The fact that it has been banned in euthanasia of animals, an argument raised to the court, speaks volumes to the inhumanity in applying this to human beings. Yet the United States Supreme Court had no problem in signing off on that. In the course of the opinion of the case, the Judges made a variety of statements that are disturbing. Justice Stevens wrote “The imposition of the death penalty represents the pointless and needless extinction of life with only marginal contributions to any discernible social or public purpose. A penalty with such negligible
returns to the State [is] patently excessive and cruel and unusual punishment violative of the Eighth Amendment”. If the penalty is cruel
and unusual, then the method must be as well. Yet he betrays his own conscience and votes with the majority in rejecting the challenge!!

Chief Judge Roberts wrote: “If [the paralyzing agent] pancuronium is too cruel for animals, the argument goes, then it must be too cruel
for the condemned inmate.” Roberts further observerved, “Whatever rhetorical force the argument carries ... it overlooks the States’ legitimate interest in providing for a quick, certain death.” Simply put, if it has been rejected for animals, how is it that basic human decency does not require that it be banned for humans? This is no mere “rhetoric”. It is instead a legitimate point that has yet to be ruled on regarding the merits and refuted. It instead has everyday flesh-and-blood implications. There are currently thousands of prisoners sitting on death row throughout this country.

Justice Scalia wrote, “There is a risk that an innocent person might be convicted and sentenced to death—though not a risk that Justice Stevens can quantify, because he lacks a single example of a person executed for a crime he did not commit in the current American system.”
Scalia shocking statement overlooks a variety of matters. Those sentenced to death are most often poor people who cannot afford to
hire quality lawyers and investigators to find additional evidence of innocence. There is therefore no telling how many innocent people
have been executed. In addition, most people who have been wrongfully convicted do not have anyone who is free to champion their cause.

Lacking that when they are still alive but awaiting execution, they certainly do not suddenly get advocates once they are executed. Further, the fact that there have been 215 DNA exonerations throughout the country, and many others achieved through means other than DNA shows that the system is broken. DNA has only been around since the late 1980’s. There is no telling how many people were
executed because the technology did not exist. What’s more, it is only available in 10% of all serious felony cases. There have been plenty of cases, where, in hindsight, people have looked back and expressed serious doubts about the person.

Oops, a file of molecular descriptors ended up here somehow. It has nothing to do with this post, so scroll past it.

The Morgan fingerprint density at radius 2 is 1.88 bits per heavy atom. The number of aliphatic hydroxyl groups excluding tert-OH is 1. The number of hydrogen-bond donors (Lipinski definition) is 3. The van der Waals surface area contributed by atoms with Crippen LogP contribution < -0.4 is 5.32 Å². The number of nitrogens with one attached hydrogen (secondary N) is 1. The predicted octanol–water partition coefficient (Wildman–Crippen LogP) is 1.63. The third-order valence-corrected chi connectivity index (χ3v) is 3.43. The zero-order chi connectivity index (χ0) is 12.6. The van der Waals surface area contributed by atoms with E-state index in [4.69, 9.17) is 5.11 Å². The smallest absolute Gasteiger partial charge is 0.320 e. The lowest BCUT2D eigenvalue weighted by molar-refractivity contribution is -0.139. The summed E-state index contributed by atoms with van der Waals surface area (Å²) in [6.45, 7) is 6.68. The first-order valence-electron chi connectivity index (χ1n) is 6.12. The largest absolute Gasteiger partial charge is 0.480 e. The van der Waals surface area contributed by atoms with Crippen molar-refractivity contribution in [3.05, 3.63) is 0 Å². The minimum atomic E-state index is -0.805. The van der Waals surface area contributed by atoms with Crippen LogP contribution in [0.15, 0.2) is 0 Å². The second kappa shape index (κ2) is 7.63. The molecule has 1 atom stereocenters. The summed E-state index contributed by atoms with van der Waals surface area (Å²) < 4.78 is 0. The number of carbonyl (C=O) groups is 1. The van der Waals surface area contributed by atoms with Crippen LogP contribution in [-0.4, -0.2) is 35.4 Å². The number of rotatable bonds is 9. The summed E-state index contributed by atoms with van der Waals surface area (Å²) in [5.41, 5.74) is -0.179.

I also take issue with Justice Thomas’ statement, joined by Scalia, which states that “a punishment is only cruel and unusual if it is deliberately designed to inflict pain.” What if something was not intended to purposely inflict pain, but it had that effect? Would that be okay? Justice Roberts wrote “Kentucky had established a number of safeguards to prevent botched executions. They included requiring
members of the injection team to have at least one year of professional experience as a certified medical assistant or paramedic. In addition,
the state requires the warden and deputy warden to be present in the execution chamber and available to watch for problems. In light of
these safeguards, we cannot say that the risks identified by [the inmates] are so substantial or imminent as to amount to an Eighth Amendment violation.”

Roberts continues, “Much of the [inmate’s] case rests on the contention that they have identified a significant risk of harm that can be
eliminated by adopting alternative procedures. But the Eighth Amendment does not require the invalidation of execution methods whenever
a slightly or marginally safer alternative is identified. Permitting an Eighth Amendment violation to be established on such a showing would threaten to transform courts into boards of inquiry charged with determining ‘best practices’ for executions”. My response to this statement
is that if a state chose not to adopt a safe alternative to a method that was used, then that would certainly trigger a violation of the cruel and
unusual clause of the Constitution. The fact that the Chief Judge of the United States Supreme Court would not see fit to step into such a case, is very troubling.

The U.S. Supreme Court, once a proud upholder of Constitutional Rights as in the Warren era, has sadly evolved into little more than an institution that will sign off on anything, with no conscience, in which right and wrong, guilt and innocence, human rights, and basic
human decency, are seen as unwarranted.

The Court can no longer be counted upon by anyone other than the State, it’s agents, those politically connected, and the wealthy. This is true to such an extent that when, on rare occasions, they do the right thing, it is regarded as an anomaly, rather than the other way around. How I long for a day when the court system is changed and, instead, is truly regarded as ‘The Halls Of Justice’, and when our Constitution can once again be regarded as something more than Swiss cheese with so many holes that the exceptions outweigh the Rules.